HONG KONG—The distinguished scholar Jao Tsung-I, widely considered to be the world’s leading authority on Chinese culture, has died in Hong Kong at the age of 100. Prof. Jao, who is survived by two daughters, is reported to have passed peacefully in his home late on Monday.
Internationally renowned for the breadth of his scholarship and his academic achievements in numerous fields, Prof. Jao was equally accomplished in his artistic and literary endeavors. He was particularly respected for his contributions to Buddhist art, research in Dunhuang studies, and his role as a bridge between East and West in the study of Chinese and Buddhist culture.
Prof. Jao was regarded as one of China’s two greatest Sinologists, together with Ji Xianlin (1911–2009), who was also a noted Indologist, linguist, paleographer, historian, and writer. The scope of Jao’s research and studies spanned more than a dozen fields related to Chinese culture, including ancient history, epigraphy, and the Chu Ci—a historic anthology of Chinese poetry with roots as early as the Warring States period (c. 475–221 BCE). During a 2015 meeting with Li Keqiang at the Zhongnanhai complex in Beijing, the Chinese premier hailed Jao as the “pride of Hong Kong.”
Prof. Lee Chack-fan, director of the Jao Tsung-I Petite Ecole of the University of Hong Kong, observed that Prof. Jao used the Southern Song dynasty (1127–1279) expression 云蒸霞蔚 (“yun zheng xia wei,” or “radiant clouds slowly rising and gathering,” to describe the contemporary growth of Chinese scholarship: “He felt that the revival of Chinese culture was imminent and that the future looked truly glorious for Chinese civilization in the 21st century. Even as we mourn the departure of Prof. Jao, we must not forget to acknowledge his immense contributions and learn from his spirit of pursuing knowledge.”
Prof. Jao was born on 9 August 1917 to a prosperous family in Chaozhou City, in the southern Chinese province of Guangdong. Largely self-educated, he began publishing scholarly papers from a young age, lecturing and researching at several colleges in mainland China. After relocating to Hong Kong, then a British colony, in 1949, Prof. Jao taught at the University of Hong Kong from 1952–68. He learned Sanskrit from the prominent Indian diplomat and China expert Vasant Vasudev Paranjape (d. 2010), better known as V. V. Paranjpe, who came to China in 1947 to study the Chinese language at Beijing University and later served as India’s ambassador to China until 1957. In turn, V. V. Paranjpe studied ancient Chinese with Prof. Jao.
An erudite scholar, whose prolific career included significant contributions to archaeology, history, literature, musicology, and philology, Prof. Jao also distinguished himself as a poet, calligrapher, and painter, and is estimated to have authored more than 900 scholarly articles, in addition to literary works. In 1959, Jao published 殷代貞卜人物通考 (Oracle Bone Diviners of the Yin Dynasty), for which he was later awarded the Prix Stanislas Julien for sinological work by the Académie des Inscriptions et Belles-Lettres in France.
Traveling widely from the 1960s onwards, Prof. Jao conducted research and taught around the world, including in India, France, Japan, Singapore, and the United States. From 1968–73 he was the first chair of Chinese and headed the Department of Chinese Studies at the National University of Singapore. During the same period, he was also a visiting professor at Yale University, and served as research fellow at the Institute of History and Philology, Academia Sinica, Taiwan. Returning to Hong Kong in 1973, Prof. Jao chaired the Department of Chinese Language and Literature of the Chinese University of Hong Kong until his retirement in 1978. Subsequently, he continued to travel the world, lecturing in mainland China, France, Japan, Macau, and Taiwan. He was most recently Wei Lun Honorary Professor of Fine Arts and Emeritus Professor of Chinese Language and Literature at the Chinese University of Hong Kong.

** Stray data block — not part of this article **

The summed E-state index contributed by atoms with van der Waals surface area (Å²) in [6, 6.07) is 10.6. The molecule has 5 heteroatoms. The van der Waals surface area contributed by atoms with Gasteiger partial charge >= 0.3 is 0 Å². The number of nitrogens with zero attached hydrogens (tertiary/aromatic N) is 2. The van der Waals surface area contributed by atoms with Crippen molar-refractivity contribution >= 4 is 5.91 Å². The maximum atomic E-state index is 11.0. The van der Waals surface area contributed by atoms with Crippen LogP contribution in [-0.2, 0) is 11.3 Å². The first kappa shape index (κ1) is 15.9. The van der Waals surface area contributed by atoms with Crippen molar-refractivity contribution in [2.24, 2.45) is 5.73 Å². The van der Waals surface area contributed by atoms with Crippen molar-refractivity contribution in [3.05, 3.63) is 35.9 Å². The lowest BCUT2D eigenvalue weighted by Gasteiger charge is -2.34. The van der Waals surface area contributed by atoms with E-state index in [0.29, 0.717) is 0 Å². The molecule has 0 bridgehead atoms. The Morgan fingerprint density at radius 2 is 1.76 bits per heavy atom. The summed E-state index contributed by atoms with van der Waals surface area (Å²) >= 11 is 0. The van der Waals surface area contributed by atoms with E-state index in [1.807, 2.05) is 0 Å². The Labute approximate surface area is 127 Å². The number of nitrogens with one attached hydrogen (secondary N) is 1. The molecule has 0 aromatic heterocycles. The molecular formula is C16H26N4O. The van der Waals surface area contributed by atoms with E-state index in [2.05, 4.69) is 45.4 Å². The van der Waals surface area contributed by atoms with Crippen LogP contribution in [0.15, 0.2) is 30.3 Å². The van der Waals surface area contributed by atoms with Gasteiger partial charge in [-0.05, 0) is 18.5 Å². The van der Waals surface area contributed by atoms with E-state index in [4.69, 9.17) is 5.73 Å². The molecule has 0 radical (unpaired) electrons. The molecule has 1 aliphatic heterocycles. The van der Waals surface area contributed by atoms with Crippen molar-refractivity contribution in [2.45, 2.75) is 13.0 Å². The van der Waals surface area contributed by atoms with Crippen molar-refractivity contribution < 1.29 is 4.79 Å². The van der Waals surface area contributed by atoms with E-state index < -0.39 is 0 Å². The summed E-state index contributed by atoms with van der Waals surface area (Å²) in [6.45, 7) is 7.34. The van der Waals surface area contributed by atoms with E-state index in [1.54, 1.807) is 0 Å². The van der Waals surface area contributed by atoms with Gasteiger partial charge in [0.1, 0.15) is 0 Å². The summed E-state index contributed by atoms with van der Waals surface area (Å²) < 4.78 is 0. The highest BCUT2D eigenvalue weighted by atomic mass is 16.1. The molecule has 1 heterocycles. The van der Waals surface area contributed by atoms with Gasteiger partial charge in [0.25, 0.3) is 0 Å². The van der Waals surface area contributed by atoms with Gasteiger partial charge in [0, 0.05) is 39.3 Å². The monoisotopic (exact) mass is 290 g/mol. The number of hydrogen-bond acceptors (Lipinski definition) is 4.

Prof. Jao was the first scholar to translate the ancient Babylonian creation epic Enûma Eliš into Chinese, after learning the extinct Akkadian language from french historian Jean Bottéro (1914–2007) while a visiting scholar in Paris. He was also the first to conduct a comparative study of the oracle bone inscriptions—the earliest known form of Chinese writing, dated to the late 2nd millennium BCE—and the Indus script, used by the Bronze Age Indus Valley Civilization between 3500 and 1900 BCE.
In 2000, he was awarded the Grand Bauhinia Medal, Hong Kong’s highest award for lifelong and highly significant contributions to the well-being of Hong Kong.
Hong Kong’s chief secretary for administration, Matthew Cheung Kin-chung, the territory’s most senior principal official, expressed sorrow on Tuesday over the news of Prof. Jao’s passing. “I am profoundly saddened by the passing of Prof. Jao. As a renowned master in the studies of Chinese culture, Prof. Jao was very learned in matters of the ancient and modern worlds, and had a wealth of knowledge in different areas—from history, literature, language, and religious studies to philosophy, art, and Chinese and Western cultures,” Cheung said. “Being a prolific writer, he devoted his life to inspiring people with his wisdom. His passing will bring an outpouring of grief from not only Hong Kong people but Chinese around the world.” (7th Space Interactive)
The Jao Studies Foundation
Distinguished scholar Jao Tsung-i, the ‘pride of Hong Kong’, dies at age 100 (South China Morning Post)
CS expresses sorrow at passing of Professor Jao Tsung-i (7th Space Interactive)